Let's get this clear first: I am not - I repeat, NOT - arguing that we shouldn't question Caparas's inclusion within the National Artist list. I am arguing that there is a more intelligent line of argumentation that should be followed here.


Dawn: Mr. Alanguilan presents a compelling argument, and it was a mistake for me not to refer to his second, more enlightening post. I apologize for making it seem as though both he and Mr. Diego did not provide any intelligent argument about the whole deal, because they did, and I respect them for that.

That said, I still feel that derisive comments (such as the aforementioned presidential brown-nosing) have no place in the argument if no backup evidence is presented. I have little or no knowledge of any "reputation" that Caparas has within the local comic-producing community, and the chances are that the general population doesn't hold such knowledge either. The result is that it looks like a random insult, which hurts the anti-Caparas case. It makes it look as though Mr. Alanguilan is only out to get Caparas for some sort of personal dislike or vendetta, and it might even end up being seen that way in the long-term. I don't want that to happen.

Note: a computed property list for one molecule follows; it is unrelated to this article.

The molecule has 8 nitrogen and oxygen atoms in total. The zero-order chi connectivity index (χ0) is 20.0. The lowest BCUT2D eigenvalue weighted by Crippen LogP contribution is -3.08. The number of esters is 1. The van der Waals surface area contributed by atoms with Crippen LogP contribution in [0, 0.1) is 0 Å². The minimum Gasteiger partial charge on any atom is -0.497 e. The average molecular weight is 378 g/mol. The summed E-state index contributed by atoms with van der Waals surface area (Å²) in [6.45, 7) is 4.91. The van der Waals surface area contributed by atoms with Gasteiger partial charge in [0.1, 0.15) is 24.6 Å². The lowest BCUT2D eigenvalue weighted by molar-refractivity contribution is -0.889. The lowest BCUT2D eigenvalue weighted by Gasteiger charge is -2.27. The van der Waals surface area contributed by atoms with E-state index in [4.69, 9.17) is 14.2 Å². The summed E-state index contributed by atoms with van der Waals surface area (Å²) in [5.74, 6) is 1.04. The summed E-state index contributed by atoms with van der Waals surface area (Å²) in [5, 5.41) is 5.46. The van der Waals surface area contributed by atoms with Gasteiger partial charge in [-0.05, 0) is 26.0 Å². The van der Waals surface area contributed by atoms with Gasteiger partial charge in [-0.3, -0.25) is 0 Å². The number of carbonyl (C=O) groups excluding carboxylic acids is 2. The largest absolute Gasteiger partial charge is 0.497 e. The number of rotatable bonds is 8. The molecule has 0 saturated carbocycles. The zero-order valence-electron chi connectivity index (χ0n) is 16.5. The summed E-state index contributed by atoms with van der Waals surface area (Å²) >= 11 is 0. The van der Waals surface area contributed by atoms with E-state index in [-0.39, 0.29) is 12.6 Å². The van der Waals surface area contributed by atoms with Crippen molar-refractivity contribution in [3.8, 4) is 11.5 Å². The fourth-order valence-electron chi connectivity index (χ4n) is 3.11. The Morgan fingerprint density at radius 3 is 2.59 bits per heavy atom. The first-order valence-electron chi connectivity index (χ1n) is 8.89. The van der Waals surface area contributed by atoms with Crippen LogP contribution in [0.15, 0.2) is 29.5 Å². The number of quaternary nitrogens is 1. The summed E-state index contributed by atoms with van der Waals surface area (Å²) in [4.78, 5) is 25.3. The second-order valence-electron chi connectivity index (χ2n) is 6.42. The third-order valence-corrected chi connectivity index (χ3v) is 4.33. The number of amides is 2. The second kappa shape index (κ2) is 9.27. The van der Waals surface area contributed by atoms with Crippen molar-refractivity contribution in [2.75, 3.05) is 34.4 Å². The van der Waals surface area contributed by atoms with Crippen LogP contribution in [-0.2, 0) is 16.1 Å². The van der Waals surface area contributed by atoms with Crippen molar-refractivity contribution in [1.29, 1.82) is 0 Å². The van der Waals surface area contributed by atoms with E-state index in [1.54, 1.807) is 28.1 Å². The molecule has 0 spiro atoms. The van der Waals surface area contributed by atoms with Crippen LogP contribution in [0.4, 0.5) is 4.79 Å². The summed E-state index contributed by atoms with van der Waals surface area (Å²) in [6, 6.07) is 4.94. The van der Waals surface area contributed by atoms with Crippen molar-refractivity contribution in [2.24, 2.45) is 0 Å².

While I do have an opinion about Caparas's ascension to the title of National Artist, I leave that out of this discussion because it's not about whether or not I'm against this person. All I wish to do is to point out that there are better ways of presenting an argument here. The number of people signing their names on the anti-Caparas petition is increasing each day, but just how many of them can give a reason to bump him off the list other than "I don't like his work"?

I'm sorry if you feel that I've insulted the efforts of the anti-Caparas lobby, and this was not my intent. Neither does my writing reflect any desire to raise Caparas above all others. All I wish to note is that I feel that there is a right way to argue about this, and a wrong way to argue about this.


Banzai Cat: The revelation that Mr. Alanguilan has a more intimate knowledge of Caparas is relatively new to me, actually. If anything, it does explain his reactions.

I've been through the Digital Pinay fiasco and the Malu Fernandez issue, to be honest, and I feel that both of them were far worse than the book tax movement. What appalled me about the two of them was that we ended up with a mob on our hands: a crowd of people who threw insults, made threats, and coerced actions that resolved those issues through force (rather than mutual agreement). I was happy over the resolution of the book tax issue because there was a far smarter response involved - instead of name-calling and surface petitions, we had consultations, interviews, and book giveaways.